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News and reports

August 15, 2003 | Pages 10 and 11

OTHER STORIES BELOW:
No to war and occupation
Stop racist redistricting in Texas

Veterans for Peace
By Michael Smith

SAN FRANCISCO--Continuing the fight to bring American troops home from Iraq and vowing to support current GIs who are questioning their mission there, Veterans for Peace held its annual conference in San Francisco's historic Veterans Building this past weekend, August 8 and 9. More than 300 veterans from across the nation attended workshops on issues including world politics, veterans' affairs, domestic repression and the antiwar movement.

Members of U.S. Labor Against War and Military Families Speak Out, two prominent antiwar/anti-occupation groups, spoke about their work and the effort to further involve veterans in the movement against U.S. militarism. "During a time when we have troops in the field dying for no good reason," said Marc Kiselicka, a Vietnam War veteran who attended the conference, "it ends the isolation, frustration and helplessness to get together and speak out against the war."

Organizers of the event were heartened by the growth of Veterans for Peace over the past year, during which the group has more than doubled its membership, due primarily to the movement against the U.S. invasion of Iraq. Especially noteworthy is the rise in women members, said Veterans for Peace National Board member George Johnson.

The conference also focused on the plight of Palestinians under Israeli occupation, hosting speakers on the subject. Members also made Rachel Corrie, a young American protester who was killed by a bulldozer last spring as she attempted to stop the destruction of a Palestinian home, an honorary member of the organization. In addition, peace and justice organizations from throughout the Bay Area were on hand to distribute information and network with veterans.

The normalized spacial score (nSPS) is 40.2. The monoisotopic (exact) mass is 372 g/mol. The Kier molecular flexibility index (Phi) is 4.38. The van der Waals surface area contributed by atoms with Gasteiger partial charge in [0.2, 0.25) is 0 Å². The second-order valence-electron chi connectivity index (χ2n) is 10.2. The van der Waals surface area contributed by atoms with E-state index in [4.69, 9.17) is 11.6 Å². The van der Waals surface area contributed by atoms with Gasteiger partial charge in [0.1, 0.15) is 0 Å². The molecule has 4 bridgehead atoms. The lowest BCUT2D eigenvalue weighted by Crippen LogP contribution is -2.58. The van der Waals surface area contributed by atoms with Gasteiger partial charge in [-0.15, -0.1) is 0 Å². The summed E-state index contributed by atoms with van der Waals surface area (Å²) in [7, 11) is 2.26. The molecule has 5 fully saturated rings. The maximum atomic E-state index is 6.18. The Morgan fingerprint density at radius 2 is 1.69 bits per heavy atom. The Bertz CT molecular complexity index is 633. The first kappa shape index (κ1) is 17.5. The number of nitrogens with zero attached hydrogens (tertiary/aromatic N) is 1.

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No to war and occupation
By Roz Snyder

SAN FRANCISCO--In a promising indication of a rekindling of antiwar protest, more than 400 people attended a march protesting the U.S. occupation of Iraq on August 9.

Before the march began, activists congregated to listen to speakers condemn the brutal treatment of Iraqis under U.S. occupation. Spirits were high as the protesters filled the streets and marched, making their voices of opposition heard. "Jobs and education, not war and occupation!" chanted demonstrators. Joining the march was Veterans for Peace, an organization founded by ex-service members devoted to exposing the horrors that war creates through sharing their personal experiences in the military.

Protesters sent a message to the Bush administration that they will not stand by as the U.S. commits atrocities in Iraq under the guise of liberation. In the words of demonstrators, "No blood for oil! U.S. off Iraqi soil!"

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Stop racist redistricting in Texas
By Cindy Beringer

APPROXIMATELY 2,000 Texans from around the state rallied at the state capitol in Austin Saturday August 9 to protest the redistricting fiasco.

Texas Gov. Rick Perry is trying to force through House Majority Leader Tom DeLay's (R-Tex.) order for more Republican seats in Congress with a second special session of the legislature. DeLay's scheme is undemocratic and racist. It would eliminate many districts with large or majority Black and Latino populations to give Republicans a lock on the U.S. House of Representatives.

Near the end of the regular legislative session earlier this year, the Texas state representatives known as the Killer Bees made off to Oklahoma to prevent a quorum. A blocker bill was introduced to kill a new, but still absurdly drawn, redistricting bill in the first special session. The first session was adjourned and a second called within minutes, with plans to suspend the two-thirds majority rule for a quorum and lock Democratic legislators in the chamber.

To prevent this power grab, 11 Democratic senators headed for New Mexico to prevent a quorum. They are threatening to stay there until redistricting is killed, and Texas lawmen are having no part of a roundup. Now the Republicans have sued to force the eleven back to vote, and the Democrats have sued to declare the redistricting plan illegal. The plan, if passed, would meet numerous court challenges. Texans foresee mounting legal fees adding to the huge budget deficit.

The rally as planned was largely a Democrat love-fest with family members of the Senate 11 speaking and a patriotic rendition of "God Bless America" and the pledge of allegiance. The majority of the crowd, however, were not party faithful and spoke of their anger at Bush and DeLay and the failure of government to meet their needs.

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